#Issues l 2020-10-15
North Korea staged a military parade on October 10 to celebrate the 75th founding anniversary of the Workers’ Party. The event took place in Pyongyang’s Kim Il-sung Square at midnight. North Korea typically held military parades at 9 or 10 a.m. in the past. Sometimes, they took place in the afternoon due to weather conditions. But it was the first time that a parade was held in the dead of night.
Analysts speculate that North Korea wanted to make it difficult to detect its new weapons in the dark and also refrained from upsetting U.S. President Donald Trump, especially ahead of the U.S. presidential election. Here’s Dr. Oh Gyeong-seob from the Korea Institute for National Unification with more.
The nighttime parade had political purposes. First, it came after leader Kim Jong-un’s order to make the event special. It was held in the form of a festival, featuring a variety of things to watch, including a fireworks display. Second, North Korea may have considered its relations with the U.S. It carried out the event unexpectedly at midnight and broadcast it 19 hours later, at 7 p.m.
What drew a lot of attention during the event was leader Kim Jong-un’s emotional speech. While expressing his gratitude to his people repeatedly, he removed his glasses and wiped away tears. It was the first time for any North Korean leader to tear up during a public event. During his speech, Kim mentioned the difficulties faced by the country and said that he was ashamed to face the people, frankly admitting his policy failure. Apparently, he did not promote a perfect image as a leader—something that was pursued by his predecessors.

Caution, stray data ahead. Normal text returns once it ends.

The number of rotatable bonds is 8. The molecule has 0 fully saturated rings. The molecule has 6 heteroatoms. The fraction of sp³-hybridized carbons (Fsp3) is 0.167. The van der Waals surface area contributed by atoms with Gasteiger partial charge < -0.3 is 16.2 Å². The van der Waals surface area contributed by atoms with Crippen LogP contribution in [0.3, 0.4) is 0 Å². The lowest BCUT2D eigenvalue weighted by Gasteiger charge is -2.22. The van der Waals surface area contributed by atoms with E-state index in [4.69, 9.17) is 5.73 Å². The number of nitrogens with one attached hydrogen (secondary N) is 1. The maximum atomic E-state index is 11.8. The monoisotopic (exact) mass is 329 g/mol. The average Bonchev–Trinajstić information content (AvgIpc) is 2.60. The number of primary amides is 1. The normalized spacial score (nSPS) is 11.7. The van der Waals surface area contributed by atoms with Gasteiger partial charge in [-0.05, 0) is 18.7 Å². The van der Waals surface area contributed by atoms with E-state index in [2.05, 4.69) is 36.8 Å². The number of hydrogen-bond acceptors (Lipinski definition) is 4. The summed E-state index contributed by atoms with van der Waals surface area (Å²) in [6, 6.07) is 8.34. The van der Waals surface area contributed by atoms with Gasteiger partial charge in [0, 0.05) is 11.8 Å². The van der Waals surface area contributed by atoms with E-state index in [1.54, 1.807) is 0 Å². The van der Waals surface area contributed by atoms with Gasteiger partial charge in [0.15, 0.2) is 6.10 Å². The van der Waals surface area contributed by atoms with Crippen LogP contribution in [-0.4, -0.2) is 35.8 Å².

During his address, Kim thanked troops for their response to COVID-19 and natural disasters and also expressed gratitude to citizens for enduring many difficulties. While showing off the stronger military capabilities of his country, he promised his people to develop the economy and improve their livelihoods. While speaking, he became quite emotional.
Former North Korean leaders never apologized to people as they had an image of a perfect and faultless leader. Still, they were able to control people and elicit support from them. Under the current Kim Jong-un regime, however, international sanctions have crippled the local economy.